Putting aside for a moment from the actual questions the Facebook Data Team asked and the answers they got, both of which are interesting (so I will try to get to grips with them – in a later post),  I think the most surprising thing about this study is the fact that Facebook publicly used itself as an experiment,  and nobody blinked.    What they did in the study was only a tiny, weensy bypass operation.  (The experiment involved  withholding some newsfeed items from its users that they would normally have seen as result of the operation of the service.)    But it was surgery none the less.

My own private speculation is that Facebook experiments on itself all the time, and then quietly gets on with applying the lessons it learns by doing so.   But the Data Team’s world-facing work is usually correlational and observational rather than directly experimental.  So this work is different: here, they did tweak around with Facebook, and they did publish their results.  And I am surprised that nobody seems to be interested in that fact.  I don’t have an issue with the fact they did it.  In fact,  I’d be a bit disappointed if they didn’t.  But then I’m an experimentalist by background.

Don’t get the wrong idea: I do care whether I see stuff that’s sent to me.   When I get the post delivered from the postman each morning I don’t expect him to randomly hide some of it from me just to see what would happen.    Interestingly I have heard more than one story in which it turns out that is just what (a few lone and deranged) postal workers sometimes actually do.   But although this isn’t unheard of, at least as an urban myth,  it’s not what I expect, and were the behaviour to be discovered, I would expect it to be stopped.   Ignoring my post is my job, not my postman’s.

But my view of my Facebook Feed is different.  My understanding of my Feed is that it is cooked up according to a secret sauce recipe which, although it isn’t exactly to my personal taste, represents Facebooks’ best efforts at optimising something of interest to it.   And I believe the recipe for this sauce is constantly evolving, although the brand remains the same.   So to find there has been a tiny systematic tweak made to it, whereby some information was hidden for some people when it would normally have been displayed,  is neither a big shock, nor a bad one.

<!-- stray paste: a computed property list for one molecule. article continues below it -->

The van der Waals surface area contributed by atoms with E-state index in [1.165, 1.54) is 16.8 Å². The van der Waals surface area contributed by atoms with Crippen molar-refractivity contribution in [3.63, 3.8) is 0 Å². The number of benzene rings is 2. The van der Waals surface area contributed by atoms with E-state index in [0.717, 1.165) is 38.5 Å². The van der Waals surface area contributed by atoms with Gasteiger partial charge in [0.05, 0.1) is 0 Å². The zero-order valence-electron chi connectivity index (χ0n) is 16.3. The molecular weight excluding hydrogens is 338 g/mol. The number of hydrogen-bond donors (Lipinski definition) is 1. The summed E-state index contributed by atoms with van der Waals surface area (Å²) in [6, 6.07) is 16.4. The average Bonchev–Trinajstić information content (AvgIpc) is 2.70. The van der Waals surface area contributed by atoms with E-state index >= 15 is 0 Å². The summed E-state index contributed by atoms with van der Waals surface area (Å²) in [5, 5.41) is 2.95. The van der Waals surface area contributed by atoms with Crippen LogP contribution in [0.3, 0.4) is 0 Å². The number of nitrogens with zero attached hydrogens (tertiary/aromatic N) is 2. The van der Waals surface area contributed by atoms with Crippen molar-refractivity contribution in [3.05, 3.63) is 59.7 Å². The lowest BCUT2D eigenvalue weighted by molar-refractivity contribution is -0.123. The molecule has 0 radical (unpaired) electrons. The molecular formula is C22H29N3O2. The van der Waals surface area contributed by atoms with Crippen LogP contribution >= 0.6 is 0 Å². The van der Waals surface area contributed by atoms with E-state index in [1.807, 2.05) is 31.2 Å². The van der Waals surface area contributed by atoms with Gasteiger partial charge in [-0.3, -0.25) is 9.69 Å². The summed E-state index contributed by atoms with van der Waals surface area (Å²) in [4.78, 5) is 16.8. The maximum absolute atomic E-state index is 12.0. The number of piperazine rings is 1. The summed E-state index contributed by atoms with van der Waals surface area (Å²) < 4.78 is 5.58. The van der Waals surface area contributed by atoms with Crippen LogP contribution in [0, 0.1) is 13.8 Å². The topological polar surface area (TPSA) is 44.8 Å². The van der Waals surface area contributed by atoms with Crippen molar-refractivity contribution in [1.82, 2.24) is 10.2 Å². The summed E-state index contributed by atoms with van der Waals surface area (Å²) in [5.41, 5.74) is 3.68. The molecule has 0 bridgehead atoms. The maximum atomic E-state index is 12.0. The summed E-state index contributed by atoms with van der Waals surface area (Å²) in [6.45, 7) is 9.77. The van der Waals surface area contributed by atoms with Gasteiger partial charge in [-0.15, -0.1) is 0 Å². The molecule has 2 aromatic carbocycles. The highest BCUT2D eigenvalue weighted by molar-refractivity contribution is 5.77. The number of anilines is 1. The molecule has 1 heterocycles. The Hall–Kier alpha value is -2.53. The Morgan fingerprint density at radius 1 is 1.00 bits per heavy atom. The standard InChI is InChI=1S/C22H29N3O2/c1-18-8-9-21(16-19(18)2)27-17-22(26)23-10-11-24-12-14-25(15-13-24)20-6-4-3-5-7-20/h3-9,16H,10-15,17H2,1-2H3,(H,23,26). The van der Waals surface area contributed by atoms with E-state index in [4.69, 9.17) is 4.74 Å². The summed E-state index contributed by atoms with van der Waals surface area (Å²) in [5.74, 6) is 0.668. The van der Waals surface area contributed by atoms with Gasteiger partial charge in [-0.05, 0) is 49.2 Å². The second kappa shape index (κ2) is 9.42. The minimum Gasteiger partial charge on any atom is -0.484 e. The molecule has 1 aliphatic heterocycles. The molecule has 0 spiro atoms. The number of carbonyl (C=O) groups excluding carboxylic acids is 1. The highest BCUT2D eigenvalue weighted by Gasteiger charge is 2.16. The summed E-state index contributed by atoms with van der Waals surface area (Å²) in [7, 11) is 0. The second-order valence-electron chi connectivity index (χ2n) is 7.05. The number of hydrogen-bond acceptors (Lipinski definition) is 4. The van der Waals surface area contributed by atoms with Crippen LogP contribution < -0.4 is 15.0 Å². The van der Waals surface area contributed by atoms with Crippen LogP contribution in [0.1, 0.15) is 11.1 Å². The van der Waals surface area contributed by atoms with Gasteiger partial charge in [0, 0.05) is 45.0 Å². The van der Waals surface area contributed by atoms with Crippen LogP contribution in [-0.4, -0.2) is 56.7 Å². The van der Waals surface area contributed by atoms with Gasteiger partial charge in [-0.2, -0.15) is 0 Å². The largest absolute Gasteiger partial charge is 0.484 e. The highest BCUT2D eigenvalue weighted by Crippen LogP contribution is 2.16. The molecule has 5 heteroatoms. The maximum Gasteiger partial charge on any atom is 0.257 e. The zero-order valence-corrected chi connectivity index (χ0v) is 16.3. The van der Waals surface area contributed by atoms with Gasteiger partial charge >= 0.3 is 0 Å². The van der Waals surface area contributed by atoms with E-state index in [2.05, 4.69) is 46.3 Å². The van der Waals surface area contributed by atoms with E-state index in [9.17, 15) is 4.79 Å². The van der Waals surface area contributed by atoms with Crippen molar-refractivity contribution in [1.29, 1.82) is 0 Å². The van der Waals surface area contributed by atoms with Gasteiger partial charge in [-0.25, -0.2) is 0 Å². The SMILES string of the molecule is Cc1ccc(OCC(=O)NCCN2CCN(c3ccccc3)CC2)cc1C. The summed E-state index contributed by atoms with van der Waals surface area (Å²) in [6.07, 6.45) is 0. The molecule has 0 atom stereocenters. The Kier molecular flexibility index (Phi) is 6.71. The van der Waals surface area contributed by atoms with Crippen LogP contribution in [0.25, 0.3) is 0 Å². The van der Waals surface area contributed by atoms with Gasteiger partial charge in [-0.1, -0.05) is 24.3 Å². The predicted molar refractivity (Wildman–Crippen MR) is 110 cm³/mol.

What surprises me about it is that it seems to have been so generally unsurprising.  I have a few different theories about this:

1.  the Eric Reis theory

The Lean Startup ideas of Eric Reis have become so pervasive and “baked into the DNA” of our culture that everyone who thinks about the matter expects to become part of some massive multivariate test whenever they encounter any application or platform.

2.  the filter bubble theory

Nobody who would potentially have been offended or puzzled by having their NewsFeed tweaked around with actually understood what was happening.

Here are some screenshots I took this morning about the relative numbers of people who publicly lauded the research summary, versus the full research article.

The score is as follows.   There were over 5,000 social actions performed on the summary.   And 165 on the article itself.

3.  the common sense theory

The change made was so non-material in its potential and actual impact that nobody in their right minds could possibly make a big deal of it.

So, no shortage of theories.  But I’ve no idea which one is right.   Do you?    My guess about the recipe is:  20% Theory 1, 60% Theory 2, and 20% Theory 3.

The highly munchable and crunchable soundbite about the study, distributed with the summary ,  was that the research demonstrates that Facebook is not an echo chamber.   This meme has bounced around languidly, albeit dominantly,  following the release of the research.   I believe that the research, while interesting, does not actually warrant this conclusion directly.   But what the research does demonstrate, by its very existence, is that whether or not Facebook is or is not an echo chamber, for sure it sometimes acts like a hall of mirrors.

Source: ItDan - Flickr